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Auditor General Audit of OSC

Postby urquhart » Tue Jun 21, 2005 1:11 pm

----- Original Message -----
From: larry elford
Sent: Tuesday, May 24, 2005 9:54 AM
Subject: public inquiry into assante

I write, with a copy of letter from a former Assante client who has not received satisfactory treatment from the company, nor have government regulators found it in their interests to pursue the numerous allegations of wrongdoing. It is in the interests of the Canadian public to remove any and all doubts as to the safety and effectiveness of our financial system. I urge you, Mr. Phillips to seek and support a full open inquiry into the activities of this firm. One person has already died as a result of the pressures of trying to speak the truth as he knew it, and who knows how many average Canadians have been financially abused. Everyone with responsibility to act appears to be afraid and intimidated of the money and/or power of the financial industry, and as a result, none appear to be doing their jobs from the perspective of abused clients. I can assure you, from my own experience that some of these allegations actually take place in today's world and when added up, results in billions of dollars flowing from clients to bad investment advisors.
Best regards,

Larry Elford, CFP, CIM, FSCI, Associate Portfolio Manager (retired 2004)
letter cc'd below
Jocelyne Robidoux
9-2210 Walnut St.
Thunder Bay, Ontario
P7C 1L1 (807)623-0160

May 18, 2005

Mr. David Brown
Chairman, OSC
Suite 800, Box 55
20 Queen Street West
Toronto, Ontario M5H 3S8

Dear Mr. Brown:

I wish to express my sincere disgust with your department’s dismissal of serious allegations against Assante. Based on my experience with the Mutual Fund Dealers Association (“MFDA”) and its conflict of interest issues, and the fact that the Saskatchewan Financial Services Commission has limited resources, I’m assuming these regulators will not proceed further. I know that there exists overwhelming evidence against this company for its widespread practice of converting third party funds to its more profitable proprietary product. Did you comb through all those boxes of evidence? Did you question witnesses who also worked at Assante and were familiar with its practices? I didn’t think so. You conducted your investigation much like the Manitoba Securities Commission (“MSC”) handled my case in 2002.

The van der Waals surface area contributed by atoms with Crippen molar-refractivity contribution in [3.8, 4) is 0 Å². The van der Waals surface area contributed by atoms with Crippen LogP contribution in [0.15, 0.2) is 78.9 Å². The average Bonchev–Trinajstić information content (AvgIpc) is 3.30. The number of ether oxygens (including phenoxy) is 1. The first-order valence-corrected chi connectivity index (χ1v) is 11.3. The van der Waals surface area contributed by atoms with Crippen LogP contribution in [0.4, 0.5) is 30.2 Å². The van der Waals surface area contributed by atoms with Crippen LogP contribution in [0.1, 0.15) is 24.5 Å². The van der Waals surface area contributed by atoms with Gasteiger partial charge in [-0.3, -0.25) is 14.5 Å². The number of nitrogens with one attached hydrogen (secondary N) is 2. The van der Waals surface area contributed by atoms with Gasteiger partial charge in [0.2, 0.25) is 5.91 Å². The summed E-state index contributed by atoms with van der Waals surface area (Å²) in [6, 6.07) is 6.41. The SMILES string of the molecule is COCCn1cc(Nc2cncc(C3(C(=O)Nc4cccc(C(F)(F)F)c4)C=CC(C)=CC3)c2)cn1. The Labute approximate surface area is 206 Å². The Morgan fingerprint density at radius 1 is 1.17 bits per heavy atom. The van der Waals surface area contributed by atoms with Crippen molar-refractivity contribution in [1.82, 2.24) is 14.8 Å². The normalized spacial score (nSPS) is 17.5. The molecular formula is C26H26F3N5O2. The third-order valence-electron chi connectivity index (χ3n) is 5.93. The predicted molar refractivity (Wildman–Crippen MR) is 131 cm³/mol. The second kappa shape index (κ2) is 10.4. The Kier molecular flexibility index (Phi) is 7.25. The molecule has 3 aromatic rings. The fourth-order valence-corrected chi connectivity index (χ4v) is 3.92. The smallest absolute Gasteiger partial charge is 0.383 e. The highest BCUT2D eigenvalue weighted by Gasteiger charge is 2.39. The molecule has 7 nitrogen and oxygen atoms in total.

I am a former Assante client who was a victim of the company’s fund conversion, in my situation without my consent which is illegal and yet appears to be ignored by regulators. I represented myself in a civil suit against my advisor and Assante through the Court of Queen’s Bench of Manitoba in 2003 after the MSC closed my file. I believe I was successful in proving my claims while the MSC seemed unable to find sufficient proof to charge Assante. My case also involved unregistered trades, confirmed by the Ontario Securities Commission (“OSC”) and again ignored by the MSC.

The trades in my case occurred at the same time as the trades in cases by the OSC, the Alberta Securities Commission (“ASC”) and the British Columbia Securities Commission against Assante/Summit Aurum, when the company was promoting and selling its in-house funds. The OSC settled with Assante in November 2003 for unregistered trading by over 152 advisors. No penalties were assessed. Were in-house funds involved? Were the trades authorized? What were the resulting client losses? If these issues were not investigated, is it fair to conclude that your department is negligent or incompetent or maybe more likely, that certain companies are immune to legal action? Regulators appear to have unwritten agreements with their corporate cohorts to ignore complaints possibly to protect each others interests.

Despite a history of allegations from former advisors, journalists, investor advocates and investors, Assante has never been severely disciplined. The apparent enforcement problems at the OSC sound eerily similar to those reported by whistle-blowers at the ASC. A brave young man who was very aware of Assante’s tactics died trying to expose the truth.

Shame on you for allowing his efforts and his death to be in vain. It’s not surprising that you once said, “We don’t give awards to whistle-blowers.” You treated this “truth-teller” much like you treated a Hollinger whistle-blower a few years ago. The OSC has a tendency to act when forced to do so by its American counterpart. Unfortunately, investors cannot rely on the U.S. Securities Exchange Commission to take action against Assante as it did with Hollinger.